In this Astrophysicists professional opinion it is unlikely (and probably impossible) to construct a rigid "shell" structure which is able to hold itself over the sun, or even hold itself apart from it's own gravity field before collapsing into rubble (as another poster stated). If you did construct such a structure it would also be unstable and prone to falling into the sun, ala Ringworld, but if you could construct such a structure in the first place that may not be an issue.
The simple fact is that the stiffness/density ratio to withstand the gravity of a sun is enormous, probably impossibly so. Also, that sort of structure would probably have an enormous mass.
A very popular way of solving this is the "Dyson Swarm", which other posters have mentioned. Just keep building and launching normal satellites until they literally block the sun. An alternative (one which is not mutually exclusive to the swarm approach) is to build a structure that does not need to withstand gravity. Instead of a shell build a thin membrane that surrounds the sun, light enough that the solar radiation pressure that object feels is slightly larger than the gravitational pressure. Instead of tending to fall into the sun the entire balloon would inflate out from the sun until it was taut. The structure would then only have to withstand the tensile force of the excess solar radiation pressure, so lets say 1% of the gravitational force, and tensile force can be withstood with lighter materials than compressive force to boot.
So what would the areal density of such a membrane have to be?:
Pressure * MembraneArea = MembraneMass * Gravity
MembraneMass/MembraneArea = ArealDensity = Pressure / Gravity
Gravity = SunMass * GravitationalConstant / radius^2
Pressure = FluxDensity / c (assuming that our membrane is perfectly absorptive, also note that we don't need to take into account the pressure of the photons leaving the membrane, as they will be split evenly between the inner and outer surfaces and cancel each other out.)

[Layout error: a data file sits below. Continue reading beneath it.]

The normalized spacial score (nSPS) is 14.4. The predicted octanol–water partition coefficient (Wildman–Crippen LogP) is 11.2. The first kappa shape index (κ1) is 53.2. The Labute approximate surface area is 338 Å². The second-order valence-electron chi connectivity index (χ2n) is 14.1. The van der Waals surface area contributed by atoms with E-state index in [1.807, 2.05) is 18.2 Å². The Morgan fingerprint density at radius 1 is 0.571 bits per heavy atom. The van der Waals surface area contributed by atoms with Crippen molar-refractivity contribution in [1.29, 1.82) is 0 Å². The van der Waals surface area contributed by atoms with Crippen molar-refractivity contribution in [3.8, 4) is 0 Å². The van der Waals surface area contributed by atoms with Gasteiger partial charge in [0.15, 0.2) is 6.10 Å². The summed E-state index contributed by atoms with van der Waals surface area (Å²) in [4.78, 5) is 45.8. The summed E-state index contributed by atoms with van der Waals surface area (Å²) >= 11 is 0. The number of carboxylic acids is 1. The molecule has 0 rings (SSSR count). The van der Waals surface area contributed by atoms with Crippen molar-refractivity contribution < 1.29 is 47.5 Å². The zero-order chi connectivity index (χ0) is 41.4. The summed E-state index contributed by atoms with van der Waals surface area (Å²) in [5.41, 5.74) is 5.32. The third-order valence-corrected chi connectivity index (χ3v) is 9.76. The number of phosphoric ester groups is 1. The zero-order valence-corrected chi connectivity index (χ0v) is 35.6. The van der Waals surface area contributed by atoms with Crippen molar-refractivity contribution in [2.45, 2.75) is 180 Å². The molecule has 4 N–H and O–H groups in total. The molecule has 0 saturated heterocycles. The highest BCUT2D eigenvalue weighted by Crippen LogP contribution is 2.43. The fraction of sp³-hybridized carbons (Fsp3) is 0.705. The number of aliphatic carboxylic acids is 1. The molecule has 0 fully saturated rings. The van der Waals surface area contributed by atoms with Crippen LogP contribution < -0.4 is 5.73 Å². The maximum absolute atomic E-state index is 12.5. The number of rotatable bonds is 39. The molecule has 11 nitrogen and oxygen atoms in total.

FluxDensity = SolarLuminosity / MembraneArea (//*The SolarLuminosity is the total power output of the sun.)
MembraneArea = 4 * pi * radius^2
so: ArealDensity = (TotalPowerOutputOfSun / (4 * pi * radius^2) / c) / (SunMass * GravitationalConstant / radius^2)
The radius cancels out! That means that the same membrane (barring heat constraints) can be used anywhere in the solar system!
ArealDensity = (TotalPowerOutputOfSun) / (4 * pi * SunMass * GravitationalConstant * c)
ArealDensity = (3.839E26 Watts (kg*m^2/s^3)) / (4 * pi * 1.9891E30 kg * 6.673E-11 m^3/kg/s^2 * 3E8 m/s)
ArealDensity = 7.67E-4 kg/m^2
So all we need to do is make a very thin structural membrane, line it with incredibly efficient solar cells, as well as efficient transmission to the laser stations studded every few tens of thousands of square kilometers, into a sheet of membrane that masses around 7 grams a square meter! (safety factor, as well as extra to hold up those laser installations) Easy peasy, that's just an order of magnitude less than a sheet of ordinary paper! For an even more relevant example this paper references a current deployed solar array areal density of 80 g per square meter. Coincedentally enough that's actually exactly the areal density of a sheet of paper, so an order of magnitude of improvement is actually what we are trying to achieve.
As far as the total mass of this system, that's ArealDensity * 4 * pi * radius^2. Let's think really grand and build it 10% past Saturn. .0007 * 4 * pi * (1.1 * 1.43E9)^2 = 2.18E16 kg. That's only 3.6E-9 the mass of our planet, or 2.3E-5 the mass of Ceres, so once we get Asteroid mining started up that'll be no problem. Heck, if you wanted to be lame and build it at 1.1 times Earth's maximum distance from the sun you could make it more than 100 times lighter than the Saturn variant.